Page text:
Words that might seem important, like IMP(ERATOR) and AVG(VSTVS) are quite commonly abbreviated. I wonder whether this isn’t just a space saving device, but also a means of making the import of the inscription more accessible to a semi-literate audience. IMP would be a more easily recognized symbol than IMPERATOR, for example. A study like the one Tom mentions would be fascinating and it’s one of the reasons I look forward to the day when the majority of the inscription-based data is in a more crunchable format. I wouldn’t be surprised if some of the abbreviation, especially on monumental inscriptions, was for the purpose of broadening their impact and making the inscription more impressive.

    Emoticons and abbreviations like ‘lol’ have a rhetorical purpose too (though obviously a very different one). They attempt to adjust for the lack of richness in the medium by conveying emotional state. A smiley can turn an apparently insulting comment into a joke.

    Crosses and chi-rhos clearly indicate the character of an inscription, so I don’t think the comparison is off base, though again, the way they are used is quite different.

  4. I think there must be a variety of motivations behind abbreviation, partly dependent on context and medium, but to some extent universal or at least comprehensible across contexts.

    (1) Do I abbreviate just to save space, as Chris suggests? On coins, surely yes, in part. With repetitive formulae such as Imperial titles on official inscriptions, no doubt also. But when the most abbreviated words are written large and in ornate letters, taking up more space than full text would. This is clearly a rhetorical function, as Hugh points out. (Question: in prose inscriptions, do abbreviations cluster at the ends of long lines in the same way that ligatures and cramped letters sometimes do?)

    (2) Do I abbreviate to save time or effort in writing? That’s more of an issue with modern abbreviations, I imagine. (I write ampersand rather than ai-en-dee to save time, not space.) Again large and ornate abbreviations argue against this, but it must be the case in less intricate and more cursive texts.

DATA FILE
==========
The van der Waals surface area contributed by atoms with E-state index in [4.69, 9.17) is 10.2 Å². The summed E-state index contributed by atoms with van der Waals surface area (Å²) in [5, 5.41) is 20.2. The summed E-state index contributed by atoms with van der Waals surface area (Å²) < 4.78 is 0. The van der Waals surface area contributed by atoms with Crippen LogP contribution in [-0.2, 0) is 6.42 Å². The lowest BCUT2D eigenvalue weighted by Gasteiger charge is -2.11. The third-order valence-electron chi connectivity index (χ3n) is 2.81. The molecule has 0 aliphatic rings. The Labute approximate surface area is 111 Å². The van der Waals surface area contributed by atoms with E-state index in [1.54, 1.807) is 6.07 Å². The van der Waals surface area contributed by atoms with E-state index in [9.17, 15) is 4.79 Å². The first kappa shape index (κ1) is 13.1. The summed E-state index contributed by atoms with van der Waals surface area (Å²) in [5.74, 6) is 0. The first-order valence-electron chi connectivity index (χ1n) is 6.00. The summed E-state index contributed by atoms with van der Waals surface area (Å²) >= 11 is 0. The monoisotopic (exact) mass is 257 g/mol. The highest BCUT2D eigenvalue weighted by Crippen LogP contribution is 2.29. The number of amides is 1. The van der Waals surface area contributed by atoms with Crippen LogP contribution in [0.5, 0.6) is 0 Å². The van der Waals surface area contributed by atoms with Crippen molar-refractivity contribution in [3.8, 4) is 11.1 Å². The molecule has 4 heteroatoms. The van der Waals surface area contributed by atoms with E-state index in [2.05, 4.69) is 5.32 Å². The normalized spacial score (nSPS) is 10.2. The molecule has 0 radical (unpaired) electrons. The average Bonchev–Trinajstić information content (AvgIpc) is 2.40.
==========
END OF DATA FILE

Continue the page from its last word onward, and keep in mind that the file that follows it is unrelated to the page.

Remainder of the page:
(3) Do I abbreviate simply because the abbreviation has come to mean more than the full word (Hugh’s “lol” example)? In English, “Dr.” means something slightly different than “doctor” (the one is a title, and the latter an occupation, and the overlap is not complete in either direction–not all Dr.s are doctors, nor are all doctors Dr.s). The abbreviation “txt”, while expanding to “t(e)xt”, has very specific reference to either an ascii format file, or a message sent by SMS. Could an abbreviation such as “DMS” or “PM” be said to have a slightly different denotation than its expansion?

    (4) Do I abbreviate out of habit, because the abbreviation has become the more common form of the word? “AVGG” is just what I always write for AVGVSTI DVO, not to save space or to save time or because it has a different denotation, but just because that’s what I always write. I can’t remember the last time I typed the word “Macintosh” out in full; or “et cetera”; or “Digital Versatile Disc”.

    I think this is an important discussion. I’m very interested to see more results of Tom’s abbreviations indices. As a small supplementary body of evidence in the meantime, there are two indices of abbreviations and expansions in the Inscriptions of Aphrodisias online publication.